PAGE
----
It does not appear from the record that the traffic at the intersection of the two city streets was controlled by traffic officers, so by the terms of the statute all pedestrians had the right of way at the street crossings, (Code [Supp. 1935] art. 56, sec. 209; Brown v. Patterson, 141 Md. 293, 299, 118 A. 653; Merrifield v. C. Hoffberger Co., 147 Md. 134, 140, 127 A. 500; Deford v. Lohmeyer, 147 Md. 472, 475, 476, 128 A. 454; Parr v. Peters, 159 Md. 106, 150 A. 34), but they did not have this right of way between street crossings, ( Taxicab Co. v. Emanuel, 125 Md. 246, 93 A. 807; Code, [1935 Supp.] art. 56, sec. 209, p. 764), nor did pedestrians have this right of way over the space within the inner lines of the defined or customary street crossings of the intersecting streets, ( Chasanow v. Smouse, 168 Md. 629, 632, 178 A. 846; Dashiell v. Jacoby, 142 Md. 330, 341, 120 A. 751; Glenn Riley v. State, 140 Md. 137, 117 A. 237), although the failure of a pedestrian to cross a street otherwise than upon the street crossing does not make the pedestrian prima facie guilty of negligence, although he has thereby forfeited his right of way, ( Nelson v. Seiler, 154 Md. 63; 76, 139 A. 564; Lusk v. Lambert, 163 Md. 335, 337, 163 A. 188; Matthews v. Pohlmyer, 167 Md. 689, 176 A. 479, 480; Legum v. State, 167 Md. 339, 173 A. 565).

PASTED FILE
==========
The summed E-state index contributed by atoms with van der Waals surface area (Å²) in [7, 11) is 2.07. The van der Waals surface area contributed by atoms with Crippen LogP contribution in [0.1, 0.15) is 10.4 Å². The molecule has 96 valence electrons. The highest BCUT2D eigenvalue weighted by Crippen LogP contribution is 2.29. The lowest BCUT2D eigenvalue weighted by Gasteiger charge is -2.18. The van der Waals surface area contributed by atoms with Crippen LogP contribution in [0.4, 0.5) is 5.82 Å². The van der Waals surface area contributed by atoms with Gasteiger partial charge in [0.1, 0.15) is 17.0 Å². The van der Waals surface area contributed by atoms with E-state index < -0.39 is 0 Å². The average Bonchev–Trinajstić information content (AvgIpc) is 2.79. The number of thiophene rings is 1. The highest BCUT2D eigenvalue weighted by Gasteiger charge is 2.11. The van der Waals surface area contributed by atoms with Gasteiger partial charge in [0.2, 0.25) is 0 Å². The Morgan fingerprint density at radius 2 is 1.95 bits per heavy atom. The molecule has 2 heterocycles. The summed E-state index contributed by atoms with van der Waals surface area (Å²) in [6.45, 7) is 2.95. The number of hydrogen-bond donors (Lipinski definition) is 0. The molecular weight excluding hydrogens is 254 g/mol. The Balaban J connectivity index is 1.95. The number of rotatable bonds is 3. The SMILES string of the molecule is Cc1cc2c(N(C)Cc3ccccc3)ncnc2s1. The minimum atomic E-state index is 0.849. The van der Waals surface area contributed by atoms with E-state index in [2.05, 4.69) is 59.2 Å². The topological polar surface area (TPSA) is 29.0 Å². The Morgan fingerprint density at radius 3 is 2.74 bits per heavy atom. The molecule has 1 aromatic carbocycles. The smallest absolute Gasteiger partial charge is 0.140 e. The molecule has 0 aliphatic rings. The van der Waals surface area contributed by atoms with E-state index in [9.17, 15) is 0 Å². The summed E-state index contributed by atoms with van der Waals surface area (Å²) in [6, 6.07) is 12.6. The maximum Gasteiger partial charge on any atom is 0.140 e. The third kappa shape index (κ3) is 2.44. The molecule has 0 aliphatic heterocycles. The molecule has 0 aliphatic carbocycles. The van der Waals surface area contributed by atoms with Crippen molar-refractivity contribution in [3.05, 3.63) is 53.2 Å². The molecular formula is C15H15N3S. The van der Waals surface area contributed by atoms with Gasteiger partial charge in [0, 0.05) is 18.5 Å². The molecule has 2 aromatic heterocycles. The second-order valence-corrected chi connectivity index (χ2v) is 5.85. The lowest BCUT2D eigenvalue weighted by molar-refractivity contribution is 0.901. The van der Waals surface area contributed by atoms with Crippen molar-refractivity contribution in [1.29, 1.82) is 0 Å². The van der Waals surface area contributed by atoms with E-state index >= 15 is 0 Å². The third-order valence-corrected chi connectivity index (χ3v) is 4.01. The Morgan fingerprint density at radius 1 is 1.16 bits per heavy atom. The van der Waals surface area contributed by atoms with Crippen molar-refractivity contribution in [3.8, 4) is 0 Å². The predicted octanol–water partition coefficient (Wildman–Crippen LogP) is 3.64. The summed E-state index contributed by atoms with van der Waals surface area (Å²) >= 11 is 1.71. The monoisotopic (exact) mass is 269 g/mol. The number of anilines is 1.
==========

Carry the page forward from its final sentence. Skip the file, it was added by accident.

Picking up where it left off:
The plaintiff in the case at bar does not put himself on the street crossing over Bank Street, but merely said that he walked up to the street, started to cross, and was hit when he got halfway across the intersection of the streets by a taxicab coming from his right. There is no testimony by which it appears that the accident occurred on the street crossing, and therefore the plaintiff's evidence establishes that the accident was in the intersection of the two streets where the plaintiff had no right of way and where the defendants were not bound to anticipate his presence. Supra; Brunes' Motor Vehicle Law, sec. 22, pp. 65, 66. So, the happening of the accident in the intersection of the two streets was not of itself sufficient to charge the defendants with negligence. Neither was there any testimony to warrant a finding that, at the time of the accident, the taxicab did not have its lights lit, nor that it was moving at too great a speed, nor that it was incompetently or carelessly driven, or out of proper control. There is no primary negligence shown, unless the meager testimony on this record is legally sufficient for a jury to find that the taxicab was to the left of the center of the street when the plaintiff was struck, and that this deviation was the proximate cause of the injury.